Wednesday, August 10, 2011

Trina Solar: Somebody got lucky, but it was an accident

Trina Solar has become a minor obsession of mine. I was originally attracted as a fraud short as per many China names and there are plenty of red-flags. However it is not a typical Bronte China short because unlike other names we have been short (China Media Express or China Agritech) there is no doubt about the existence of Trina. Indeed a fair bit of the Trina story can be easily proved to be real.

Trina is a large company making many solar panels and many journalists have visited it.

This is not obviously Longtop Financial or China Media Express and suspected fraud is not a good basis for shorting the stock.

Still suspected fraud was our original basis for shorting the stock. We purchased a large number of put options (a scatter of maturities and strike prices) almost all of which were out of the money and all of which were effectively levered bets on bankruptcy.

We have made money on our position (fortuitously) but I am reminded of the Bob Dylan line that “somebody got lucky, but it was an accident”. Luck in this case is a market collapse and fairly good timing in our transactions. Having done considerable work I am not sure that our original thesis was correct.

We have covered much of the put position and may cover a little more but it is our intention to let most of the remaining position ride to maturity. We covered some puts by going long the stock. Put-call parity tells you this is economically similar to selling the put and buying calls – so the way to think of our current position is a “butterfly”. We make a lot of money if the stock collapses to low single digits. We make some money if the stock price moves up sharply and we lose money if the stock price goes sideways. What we have is a bearish weighted “butterfly” stock payoff schedule. Largely we are playing with "house money" now too as we have cashed quite a lot of our original position at a profit.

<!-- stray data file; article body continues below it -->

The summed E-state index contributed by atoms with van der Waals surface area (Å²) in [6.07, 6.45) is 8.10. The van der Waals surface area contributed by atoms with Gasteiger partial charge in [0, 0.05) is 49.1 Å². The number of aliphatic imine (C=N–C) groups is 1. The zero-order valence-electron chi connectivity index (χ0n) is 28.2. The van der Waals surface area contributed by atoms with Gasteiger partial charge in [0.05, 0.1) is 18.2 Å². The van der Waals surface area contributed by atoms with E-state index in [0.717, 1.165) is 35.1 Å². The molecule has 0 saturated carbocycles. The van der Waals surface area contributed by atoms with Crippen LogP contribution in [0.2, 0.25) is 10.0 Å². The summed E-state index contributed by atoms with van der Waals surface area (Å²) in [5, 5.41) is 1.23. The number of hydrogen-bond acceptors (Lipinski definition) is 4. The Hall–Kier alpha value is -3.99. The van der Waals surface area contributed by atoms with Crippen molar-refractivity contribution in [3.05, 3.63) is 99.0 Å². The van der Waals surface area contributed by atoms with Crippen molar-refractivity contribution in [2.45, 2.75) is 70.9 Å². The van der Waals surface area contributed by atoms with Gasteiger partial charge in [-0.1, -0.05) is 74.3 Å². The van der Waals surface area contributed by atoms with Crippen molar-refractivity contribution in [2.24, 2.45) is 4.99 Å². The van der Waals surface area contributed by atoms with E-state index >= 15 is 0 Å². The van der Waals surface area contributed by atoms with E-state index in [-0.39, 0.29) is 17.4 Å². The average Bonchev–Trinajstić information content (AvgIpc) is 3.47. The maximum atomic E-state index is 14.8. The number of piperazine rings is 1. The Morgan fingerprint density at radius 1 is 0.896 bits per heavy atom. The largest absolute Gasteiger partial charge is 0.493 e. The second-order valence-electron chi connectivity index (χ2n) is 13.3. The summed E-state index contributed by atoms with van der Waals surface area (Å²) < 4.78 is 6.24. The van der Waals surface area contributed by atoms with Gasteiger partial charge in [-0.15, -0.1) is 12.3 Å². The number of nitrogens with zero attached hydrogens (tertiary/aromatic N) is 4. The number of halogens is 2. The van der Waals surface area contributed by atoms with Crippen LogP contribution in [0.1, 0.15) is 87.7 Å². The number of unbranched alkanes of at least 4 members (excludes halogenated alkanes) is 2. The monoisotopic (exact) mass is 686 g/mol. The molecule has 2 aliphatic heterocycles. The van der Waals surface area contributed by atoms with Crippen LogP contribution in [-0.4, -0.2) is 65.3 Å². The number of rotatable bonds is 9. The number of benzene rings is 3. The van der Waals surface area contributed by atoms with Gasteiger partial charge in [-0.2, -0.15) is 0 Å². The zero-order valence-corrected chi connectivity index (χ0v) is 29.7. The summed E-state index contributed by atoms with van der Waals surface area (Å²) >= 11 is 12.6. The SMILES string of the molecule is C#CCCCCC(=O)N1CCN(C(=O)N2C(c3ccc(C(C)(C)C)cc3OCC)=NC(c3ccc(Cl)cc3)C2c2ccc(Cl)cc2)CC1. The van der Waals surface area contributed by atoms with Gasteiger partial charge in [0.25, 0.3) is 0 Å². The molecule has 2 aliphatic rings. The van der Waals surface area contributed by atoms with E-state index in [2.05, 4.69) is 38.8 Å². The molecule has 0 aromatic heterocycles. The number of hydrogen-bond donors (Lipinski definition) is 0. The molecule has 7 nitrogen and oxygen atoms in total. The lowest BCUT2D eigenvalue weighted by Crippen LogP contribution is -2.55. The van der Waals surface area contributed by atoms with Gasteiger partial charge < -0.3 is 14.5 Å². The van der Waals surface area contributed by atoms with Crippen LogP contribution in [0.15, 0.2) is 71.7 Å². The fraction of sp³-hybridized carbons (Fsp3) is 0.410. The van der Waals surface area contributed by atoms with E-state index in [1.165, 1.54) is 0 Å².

This (unfortunately very long) blog post goes through how we thought about Trina Solar and what we learned along the way. If you are interested in why the Chinese solar stocks trade at very low PE ratios despite massive growth rates and high ROEs then this blog post will answer your question. Ultimately though it won't tell you whether to be long or short but it will explain the risks in both positions. As I said we make money in all events except a range-bound stock – and we think a sideways stock is vanishingly unlikely.

Red flag number 1: the people at Trina Solar

What originally attracted us to Trina Solar as a short were people. Top of the list was Peter Mak – the head of the Audit Committee of Trina Solar. For those with a lurid sense of voyeurism this is Peter Mak dancing on his (I think 49th) birthday.





Peter Mak was the CFO of A-Power – a company we profitably shorted on the NASDAQ. A-Power is currently suspended with director resignations and other red-flags but the management deny it was fraudulent. I do not want to add to the debate other than to point you to Eiad Asbahi's analysis of the company.

There were other lesser red-flags at Trina Solar. For instance the current CFO (Terry Wang) used to be Executive Vice President of Finance of Spreadtrum Communications. I know nothing original about Spreadtrum but it was the subject of criticism by Muddy Waters (a firm I have found reliable elsewhere). But these are weak-tells – enough to focus your attention – but not enough to make you want to short a fast-growing company with a PE ratio of three.

Peter Mak has now resigned from the board of Trina Solar. I can't find a single solid negative thing about the new head of the audit committee (Jerome Corcoran). The only (minor) problem I have with Jerome Corcoran is that he joined the board the same day as Peter Mak which suggests some commonality of origin or purpose.